I’m late today. I know. I’m sorry. It’s been a crazy couple of weeks in the Bailey household. Good crazy, but crazy nonetheless.
I am the only person in America who did not get up to watch the Royal Wedding this morning, but I confess I did catch about five minutes of internet video, largely because I write romance and heard some really sweet things happened. I’m old enough to have vague memories of Charles and Diana’s wedding, and the videos have been everywhere this week. Know what I noticed in comparing Charles and Diana’s carriage ride with William and Kate’s? Today’s couple seems like they are truly happy with one another. William’s parents were next to each other on the balcony and on the carriage ride, but he and his new wife seemed like they were actually together. Their interplay actually makes you smile. It’s the kind of simpatico that makes some romance novels get an extra kick, if that makes sense.
That’s the thing about romance, in real life and in books. It’s the little things. It’s the way William leans in when he talks to Kate, the way he reached out and rested a hand on her back when she climbed in the carriage, the way something about them seems “normal” in the midst of a whole lot of pomp and circumstance.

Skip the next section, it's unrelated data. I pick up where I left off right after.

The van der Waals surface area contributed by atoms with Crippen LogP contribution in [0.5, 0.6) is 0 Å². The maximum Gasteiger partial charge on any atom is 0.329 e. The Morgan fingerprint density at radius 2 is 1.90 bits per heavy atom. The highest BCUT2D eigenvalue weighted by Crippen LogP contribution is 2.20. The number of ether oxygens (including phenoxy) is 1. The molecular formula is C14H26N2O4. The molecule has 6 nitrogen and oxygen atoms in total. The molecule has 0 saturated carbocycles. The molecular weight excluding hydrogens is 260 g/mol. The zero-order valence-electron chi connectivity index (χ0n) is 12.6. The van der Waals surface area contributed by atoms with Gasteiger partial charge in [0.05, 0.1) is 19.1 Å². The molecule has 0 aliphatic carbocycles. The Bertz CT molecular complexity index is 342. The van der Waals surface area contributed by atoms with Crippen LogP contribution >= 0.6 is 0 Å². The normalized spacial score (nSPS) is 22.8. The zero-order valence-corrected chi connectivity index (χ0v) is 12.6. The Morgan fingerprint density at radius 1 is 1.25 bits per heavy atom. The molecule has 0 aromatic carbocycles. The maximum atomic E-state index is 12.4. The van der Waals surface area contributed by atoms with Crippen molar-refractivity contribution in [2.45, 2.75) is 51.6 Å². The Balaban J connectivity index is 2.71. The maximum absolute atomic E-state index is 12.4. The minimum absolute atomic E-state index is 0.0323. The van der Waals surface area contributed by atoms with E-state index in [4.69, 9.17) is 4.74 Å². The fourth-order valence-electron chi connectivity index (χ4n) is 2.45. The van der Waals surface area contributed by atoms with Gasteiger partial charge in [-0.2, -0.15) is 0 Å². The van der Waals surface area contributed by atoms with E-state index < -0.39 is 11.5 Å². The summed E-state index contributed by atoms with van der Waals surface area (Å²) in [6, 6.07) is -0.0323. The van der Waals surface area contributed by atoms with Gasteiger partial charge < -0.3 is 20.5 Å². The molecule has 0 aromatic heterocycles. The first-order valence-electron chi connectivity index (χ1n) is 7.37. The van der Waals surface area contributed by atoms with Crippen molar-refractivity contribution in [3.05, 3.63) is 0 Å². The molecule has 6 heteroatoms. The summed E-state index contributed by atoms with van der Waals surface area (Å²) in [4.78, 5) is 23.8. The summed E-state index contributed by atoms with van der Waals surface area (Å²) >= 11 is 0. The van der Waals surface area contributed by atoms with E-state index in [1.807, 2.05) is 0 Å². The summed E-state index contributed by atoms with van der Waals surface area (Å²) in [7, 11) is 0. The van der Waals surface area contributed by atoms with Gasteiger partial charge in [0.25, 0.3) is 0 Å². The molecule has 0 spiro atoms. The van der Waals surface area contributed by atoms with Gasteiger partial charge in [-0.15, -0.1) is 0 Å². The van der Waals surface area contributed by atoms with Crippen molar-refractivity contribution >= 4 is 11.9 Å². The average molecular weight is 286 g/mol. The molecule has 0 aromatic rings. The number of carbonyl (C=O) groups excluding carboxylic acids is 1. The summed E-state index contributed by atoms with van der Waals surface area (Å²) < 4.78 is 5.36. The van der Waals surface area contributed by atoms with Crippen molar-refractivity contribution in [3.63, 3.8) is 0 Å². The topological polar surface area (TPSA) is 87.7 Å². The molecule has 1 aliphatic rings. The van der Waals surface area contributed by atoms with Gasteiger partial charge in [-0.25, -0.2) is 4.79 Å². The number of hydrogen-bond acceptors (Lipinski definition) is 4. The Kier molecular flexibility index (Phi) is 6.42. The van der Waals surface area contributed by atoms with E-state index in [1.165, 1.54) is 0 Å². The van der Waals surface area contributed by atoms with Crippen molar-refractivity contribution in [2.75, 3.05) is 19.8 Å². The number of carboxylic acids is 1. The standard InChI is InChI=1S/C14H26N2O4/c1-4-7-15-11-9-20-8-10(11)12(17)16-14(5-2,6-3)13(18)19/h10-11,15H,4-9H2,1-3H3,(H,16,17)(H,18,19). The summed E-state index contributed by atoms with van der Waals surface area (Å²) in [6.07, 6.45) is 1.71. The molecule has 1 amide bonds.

It’s the way I cried because my husband wrote in an email a few weeks ago, “I know you, and I know you had to say that.” At the time, he was half a world away, but he knows me well enough to know what I was going to say before I said it.
And in writing… It’s the way Kaye Dacus’s character Zarah said to Bobby (in Love Remains when he dipped his french fry in mayonnaise), “That’s new.” I read that line twenty times in a row because it was perfect, saying so much about where they are and where they had been. The tiny detail about his choice of mayo versus ketchup, and it was perfect. Little details like that are what makes novels come to life, what gives characters breath and make them memorable.
In real life too, those are the things that make for love. It’s not about romantic vacations, grand gestures, and massive diamonds… It’s the small comments that say, “I know you.” It’s the way he remembers you like Mountain Dew and hate Mello Yello. The little things. They really do make all the difference.